Jonathan smiling despite thinking "please kill me now thanks"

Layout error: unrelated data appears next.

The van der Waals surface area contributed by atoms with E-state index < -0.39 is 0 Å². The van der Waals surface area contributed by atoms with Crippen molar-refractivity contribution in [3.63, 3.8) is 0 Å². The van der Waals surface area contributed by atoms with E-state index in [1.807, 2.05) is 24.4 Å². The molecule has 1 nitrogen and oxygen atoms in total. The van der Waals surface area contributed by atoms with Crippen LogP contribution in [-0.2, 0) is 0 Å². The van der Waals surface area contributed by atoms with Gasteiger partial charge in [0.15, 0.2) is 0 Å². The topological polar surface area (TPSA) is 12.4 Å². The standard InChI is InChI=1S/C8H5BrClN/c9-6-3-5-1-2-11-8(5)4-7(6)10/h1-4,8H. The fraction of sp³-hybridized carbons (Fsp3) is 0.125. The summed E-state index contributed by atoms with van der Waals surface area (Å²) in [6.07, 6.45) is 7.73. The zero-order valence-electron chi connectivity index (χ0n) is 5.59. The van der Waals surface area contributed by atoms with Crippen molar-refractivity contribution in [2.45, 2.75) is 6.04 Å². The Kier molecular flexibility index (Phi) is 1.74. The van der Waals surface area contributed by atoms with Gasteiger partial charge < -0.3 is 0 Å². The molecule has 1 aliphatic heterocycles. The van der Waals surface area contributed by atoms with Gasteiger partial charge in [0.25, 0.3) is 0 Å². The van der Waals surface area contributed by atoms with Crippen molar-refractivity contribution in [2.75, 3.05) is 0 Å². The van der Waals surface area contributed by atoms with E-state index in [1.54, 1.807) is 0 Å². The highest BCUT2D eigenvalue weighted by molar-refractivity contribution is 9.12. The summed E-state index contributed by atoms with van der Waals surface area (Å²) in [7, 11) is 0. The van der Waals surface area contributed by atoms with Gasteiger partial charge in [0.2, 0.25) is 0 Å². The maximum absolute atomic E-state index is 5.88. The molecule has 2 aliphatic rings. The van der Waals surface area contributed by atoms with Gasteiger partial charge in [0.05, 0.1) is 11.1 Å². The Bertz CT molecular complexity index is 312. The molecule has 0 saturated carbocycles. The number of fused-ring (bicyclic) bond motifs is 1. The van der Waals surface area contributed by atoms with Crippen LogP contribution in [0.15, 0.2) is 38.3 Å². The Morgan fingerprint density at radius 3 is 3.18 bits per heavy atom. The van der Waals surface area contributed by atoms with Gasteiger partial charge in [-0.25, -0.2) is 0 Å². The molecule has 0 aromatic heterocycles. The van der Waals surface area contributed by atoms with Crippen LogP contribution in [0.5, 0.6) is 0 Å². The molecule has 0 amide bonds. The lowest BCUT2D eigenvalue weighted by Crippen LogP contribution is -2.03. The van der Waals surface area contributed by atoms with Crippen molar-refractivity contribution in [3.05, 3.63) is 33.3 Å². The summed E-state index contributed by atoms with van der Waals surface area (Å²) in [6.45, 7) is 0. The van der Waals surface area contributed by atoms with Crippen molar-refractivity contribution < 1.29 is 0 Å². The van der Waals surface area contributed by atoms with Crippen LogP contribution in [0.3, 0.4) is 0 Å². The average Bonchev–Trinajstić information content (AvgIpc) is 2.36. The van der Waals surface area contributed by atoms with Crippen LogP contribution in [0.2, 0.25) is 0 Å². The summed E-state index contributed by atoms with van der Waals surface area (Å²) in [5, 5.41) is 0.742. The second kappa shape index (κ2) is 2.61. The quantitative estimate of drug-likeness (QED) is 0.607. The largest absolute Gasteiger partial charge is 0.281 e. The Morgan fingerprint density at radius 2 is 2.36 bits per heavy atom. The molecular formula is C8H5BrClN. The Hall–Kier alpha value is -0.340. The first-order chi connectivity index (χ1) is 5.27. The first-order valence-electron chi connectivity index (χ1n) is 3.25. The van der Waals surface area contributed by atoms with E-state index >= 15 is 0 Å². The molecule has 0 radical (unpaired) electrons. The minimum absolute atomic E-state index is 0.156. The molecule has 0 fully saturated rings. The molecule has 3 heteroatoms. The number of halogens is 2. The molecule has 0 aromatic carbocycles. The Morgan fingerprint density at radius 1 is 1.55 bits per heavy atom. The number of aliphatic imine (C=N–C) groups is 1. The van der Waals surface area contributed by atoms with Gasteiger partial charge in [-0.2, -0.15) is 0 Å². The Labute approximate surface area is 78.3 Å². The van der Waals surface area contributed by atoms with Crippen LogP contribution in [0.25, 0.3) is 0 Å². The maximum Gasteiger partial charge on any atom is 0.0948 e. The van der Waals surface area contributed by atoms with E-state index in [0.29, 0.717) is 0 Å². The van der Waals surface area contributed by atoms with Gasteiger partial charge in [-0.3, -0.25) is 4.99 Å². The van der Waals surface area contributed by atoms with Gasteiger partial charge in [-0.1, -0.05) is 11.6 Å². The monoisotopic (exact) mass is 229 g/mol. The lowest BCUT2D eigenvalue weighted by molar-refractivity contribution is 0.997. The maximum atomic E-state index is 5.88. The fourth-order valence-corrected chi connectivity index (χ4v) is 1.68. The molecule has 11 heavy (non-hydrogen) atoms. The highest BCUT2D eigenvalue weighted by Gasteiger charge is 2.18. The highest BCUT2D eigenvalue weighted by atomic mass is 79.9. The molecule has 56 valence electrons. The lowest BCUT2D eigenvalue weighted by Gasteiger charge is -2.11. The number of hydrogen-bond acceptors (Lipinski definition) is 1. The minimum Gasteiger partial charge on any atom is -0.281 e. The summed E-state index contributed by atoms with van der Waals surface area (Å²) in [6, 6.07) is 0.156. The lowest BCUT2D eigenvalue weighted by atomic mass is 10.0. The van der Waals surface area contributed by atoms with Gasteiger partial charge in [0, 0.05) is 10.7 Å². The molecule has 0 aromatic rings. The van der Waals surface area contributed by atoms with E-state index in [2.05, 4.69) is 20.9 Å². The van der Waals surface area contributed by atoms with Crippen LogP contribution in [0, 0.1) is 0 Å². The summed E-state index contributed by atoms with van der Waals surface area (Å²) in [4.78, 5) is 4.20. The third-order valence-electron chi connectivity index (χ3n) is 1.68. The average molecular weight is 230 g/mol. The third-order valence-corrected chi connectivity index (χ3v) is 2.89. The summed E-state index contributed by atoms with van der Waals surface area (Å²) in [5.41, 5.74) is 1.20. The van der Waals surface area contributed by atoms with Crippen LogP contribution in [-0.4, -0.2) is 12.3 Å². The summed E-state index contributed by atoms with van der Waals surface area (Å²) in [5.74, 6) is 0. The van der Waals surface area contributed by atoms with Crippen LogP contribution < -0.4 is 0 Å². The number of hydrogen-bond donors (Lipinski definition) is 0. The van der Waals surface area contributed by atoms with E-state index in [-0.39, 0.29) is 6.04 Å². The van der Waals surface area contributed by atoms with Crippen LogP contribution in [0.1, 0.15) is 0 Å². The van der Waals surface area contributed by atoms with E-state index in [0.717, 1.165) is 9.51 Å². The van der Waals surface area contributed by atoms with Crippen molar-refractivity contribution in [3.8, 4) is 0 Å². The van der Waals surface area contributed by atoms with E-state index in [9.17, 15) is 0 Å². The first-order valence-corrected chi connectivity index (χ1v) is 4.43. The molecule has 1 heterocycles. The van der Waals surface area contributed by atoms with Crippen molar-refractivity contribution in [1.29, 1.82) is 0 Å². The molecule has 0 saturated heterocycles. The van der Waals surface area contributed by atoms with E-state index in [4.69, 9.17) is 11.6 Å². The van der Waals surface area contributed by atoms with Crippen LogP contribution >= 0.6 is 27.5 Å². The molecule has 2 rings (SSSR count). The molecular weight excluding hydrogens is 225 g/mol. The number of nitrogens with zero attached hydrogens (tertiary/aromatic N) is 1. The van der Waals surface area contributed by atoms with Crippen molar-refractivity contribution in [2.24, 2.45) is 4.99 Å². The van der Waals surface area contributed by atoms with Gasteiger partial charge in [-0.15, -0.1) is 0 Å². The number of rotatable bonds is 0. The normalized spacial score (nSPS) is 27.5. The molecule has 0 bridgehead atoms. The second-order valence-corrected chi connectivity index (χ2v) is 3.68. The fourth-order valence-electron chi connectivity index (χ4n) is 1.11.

Allen found the bag which had been pillaged by a mouse, coyote or raccoon. The bananas had been munched on and were a loss. I did eat a Powergel and drank some more water. We decided to cut out the Cougar section because were well past the mile 22 point which had been the anticipated distance for the drop bag and adding cougar would have meant the run would have been quite long. Also, since Jonathan's leg was really painful, I knew the best thing was to turn back and take the most direct route back. It was still a good 10-12 miles back, so the run was by no means easy or close to being over. We headed back up Squak, powerhiking up the trail to the top. It was really nice to finally feel like we were headed for home. We got more chatty as we descended down the backside and were particularly careful going down the pretty technical (especially in the dark!) terrain. I managed to trip (again since I had fallen on my face earlier in the run) and the guys thought I almost hit my head on a rock. Thankfully that wasn't actually the case. We made it back to Issaquah and briefly discussed heading back to the gas station, but decided to just head for the car. We did some run/walk combination along the pavement, as Jonathan wasn't even able to put his foot down normally and was hobbling alot. We made it back to the High School and hooted and hollered in support of the all night walkers. It was past 3am by this point and we were all smelling the barn. Allen and I were feeling pretty refreshed, as much as someone can at that point. We headed up the High School Trail and we all rejoiced as we leveled out under the powerlines. We could smell the barn and Allen took off a bit ahead of us.